Nepal’s export is crippled by structural bottlenecks as well as supply-side constraints, and import demand of fuel and durables/construction materials is somewhat inelastic due to the wide gap between production and demand in the economy. Meanwhile, given that remittance inflows are likely to continue to slowdown, current account may be in negative territory for the next couple of years. For more on the impact of slowdown in remittance inflows, see this.

Overall, merchandise trade deficit reached 34.5% of GDP, but net transfers (includes remittances) was just 32.8% of GDP and net services and income balance were just 1.3% of GDP, resulting in current account deficit of 0.4% of GDP. The last time Nepal had CAD was in FY2011. FDI inflows increased to US$127.5 million from US$55.8 million. Balance of payments surplus decreased to 3.2% of GDP from 8.4% of GDP in FY2016. Gross foreign exchange reserves stood at US$10.1 billion, which is enough to cover 11.4 months of import of goods and services.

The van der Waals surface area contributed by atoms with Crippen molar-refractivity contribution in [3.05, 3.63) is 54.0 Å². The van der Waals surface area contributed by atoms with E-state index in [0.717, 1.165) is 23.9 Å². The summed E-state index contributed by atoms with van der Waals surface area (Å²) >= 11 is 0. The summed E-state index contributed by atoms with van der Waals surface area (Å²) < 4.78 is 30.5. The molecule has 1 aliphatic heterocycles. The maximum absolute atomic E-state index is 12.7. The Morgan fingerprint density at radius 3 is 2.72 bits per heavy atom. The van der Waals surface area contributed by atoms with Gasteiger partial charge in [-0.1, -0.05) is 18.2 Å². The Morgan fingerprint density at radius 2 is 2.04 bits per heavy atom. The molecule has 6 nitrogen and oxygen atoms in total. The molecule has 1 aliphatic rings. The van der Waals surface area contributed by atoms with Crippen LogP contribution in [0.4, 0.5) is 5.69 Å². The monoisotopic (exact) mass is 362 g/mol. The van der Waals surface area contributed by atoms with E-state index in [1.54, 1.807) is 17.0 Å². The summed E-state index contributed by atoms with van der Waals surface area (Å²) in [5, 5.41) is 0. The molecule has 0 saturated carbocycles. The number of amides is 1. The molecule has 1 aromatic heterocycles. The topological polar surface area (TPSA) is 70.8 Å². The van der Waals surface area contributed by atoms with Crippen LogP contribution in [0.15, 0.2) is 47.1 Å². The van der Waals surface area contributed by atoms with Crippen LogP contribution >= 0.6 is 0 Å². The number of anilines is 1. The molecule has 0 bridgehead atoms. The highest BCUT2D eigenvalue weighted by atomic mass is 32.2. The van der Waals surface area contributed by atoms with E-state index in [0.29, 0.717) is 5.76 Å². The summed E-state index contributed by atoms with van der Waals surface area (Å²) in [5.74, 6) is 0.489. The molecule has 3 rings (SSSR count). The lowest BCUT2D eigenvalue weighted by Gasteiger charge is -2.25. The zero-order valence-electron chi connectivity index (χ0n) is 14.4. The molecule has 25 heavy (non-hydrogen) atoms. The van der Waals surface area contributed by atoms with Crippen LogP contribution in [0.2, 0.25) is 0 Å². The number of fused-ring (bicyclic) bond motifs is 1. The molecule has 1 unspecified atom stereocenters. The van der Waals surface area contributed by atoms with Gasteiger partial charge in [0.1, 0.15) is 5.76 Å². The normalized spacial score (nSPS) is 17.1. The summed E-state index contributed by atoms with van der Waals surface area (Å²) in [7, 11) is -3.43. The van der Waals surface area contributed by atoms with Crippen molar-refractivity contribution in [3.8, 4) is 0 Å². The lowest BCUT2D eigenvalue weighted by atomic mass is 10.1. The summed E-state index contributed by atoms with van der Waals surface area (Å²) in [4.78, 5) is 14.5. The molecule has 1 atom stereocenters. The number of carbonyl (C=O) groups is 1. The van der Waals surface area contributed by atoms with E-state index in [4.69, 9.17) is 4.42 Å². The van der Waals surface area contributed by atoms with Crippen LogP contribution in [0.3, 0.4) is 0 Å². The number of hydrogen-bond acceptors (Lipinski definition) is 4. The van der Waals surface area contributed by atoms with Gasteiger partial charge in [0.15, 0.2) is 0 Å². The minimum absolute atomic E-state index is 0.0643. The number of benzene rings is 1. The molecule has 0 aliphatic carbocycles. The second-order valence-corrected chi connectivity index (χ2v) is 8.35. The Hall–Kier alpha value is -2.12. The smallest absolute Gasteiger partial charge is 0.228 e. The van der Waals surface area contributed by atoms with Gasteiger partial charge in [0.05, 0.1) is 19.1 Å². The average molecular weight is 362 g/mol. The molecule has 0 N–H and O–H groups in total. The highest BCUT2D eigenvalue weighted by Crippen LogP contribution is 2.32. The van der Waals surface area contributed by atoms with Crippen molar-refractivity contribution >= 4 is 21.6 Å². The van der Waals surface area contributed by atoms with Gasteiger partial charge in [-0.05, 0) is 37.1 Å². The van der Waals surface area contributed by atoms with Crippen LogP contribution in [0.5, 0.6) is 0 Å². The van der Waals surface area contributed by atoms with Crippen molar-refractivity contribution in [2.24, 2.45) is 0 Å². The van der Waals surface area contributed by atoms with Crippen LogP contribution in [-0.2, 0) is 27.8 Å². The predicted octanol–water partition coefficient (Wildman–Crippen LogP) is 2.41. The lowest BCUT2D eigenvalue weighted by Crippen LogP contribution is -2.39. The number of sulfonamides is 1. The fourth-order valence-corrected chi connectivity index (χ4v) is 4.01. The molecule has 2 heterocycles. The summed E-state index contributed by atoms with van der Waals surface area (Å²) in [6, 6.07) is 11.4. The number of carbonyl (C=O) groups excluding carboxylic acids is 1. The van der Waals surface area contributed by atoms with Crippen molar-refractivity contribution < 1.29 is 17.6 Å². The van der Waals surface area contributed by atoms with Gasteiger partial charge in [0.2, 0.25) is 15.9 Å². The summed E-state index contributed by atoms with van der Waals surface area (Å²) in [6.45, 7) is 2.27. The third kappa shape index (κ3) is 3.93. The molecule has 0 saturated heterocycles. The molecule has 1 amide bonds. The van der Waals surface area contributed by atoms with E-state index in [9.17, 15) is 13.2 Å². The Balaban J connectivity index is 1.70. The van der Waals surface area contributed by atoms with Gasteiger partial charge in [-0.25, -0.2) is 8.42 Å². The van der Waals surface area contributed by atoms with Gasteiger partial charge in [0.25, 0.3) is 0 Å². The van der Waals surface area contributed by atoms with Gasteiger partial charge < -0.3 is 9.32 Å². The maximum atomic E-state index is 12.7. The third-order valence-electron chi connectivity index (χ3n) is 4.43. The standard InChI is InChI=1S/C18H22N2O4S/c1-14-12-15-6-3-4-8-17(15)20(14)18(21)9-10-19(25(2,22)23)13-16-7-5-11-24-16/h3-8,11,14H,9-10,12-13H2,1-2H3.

Nepalese currency appreciated by 3.8% vis-à-vis US dollar at the end of FY2017 after five years of continuous depreciation. 

In a nutshell, the Nepalese economy in FY2017 recovered fast from the slump triggered by crippling supplies disruption, political instability, lingering effects of 2015 earthquakes and slow reconstruction in FY2016. Growth was one of the highest in recent decades, but this is largely a base effect blessing. Revenue mobilization surged past the target as supplies normalized and economic activities started to pick up. Expenditure was higher, but not of expected level especially capital spending. Inflation was lower but retail interest rates are rising as deficient liquidity management took a toll on credit flows. The banking sector also contributed to this by engaging in reckless lending to a select (unproductive) sectors. External sector deteriorated with current account in the negative territory (but it was expected).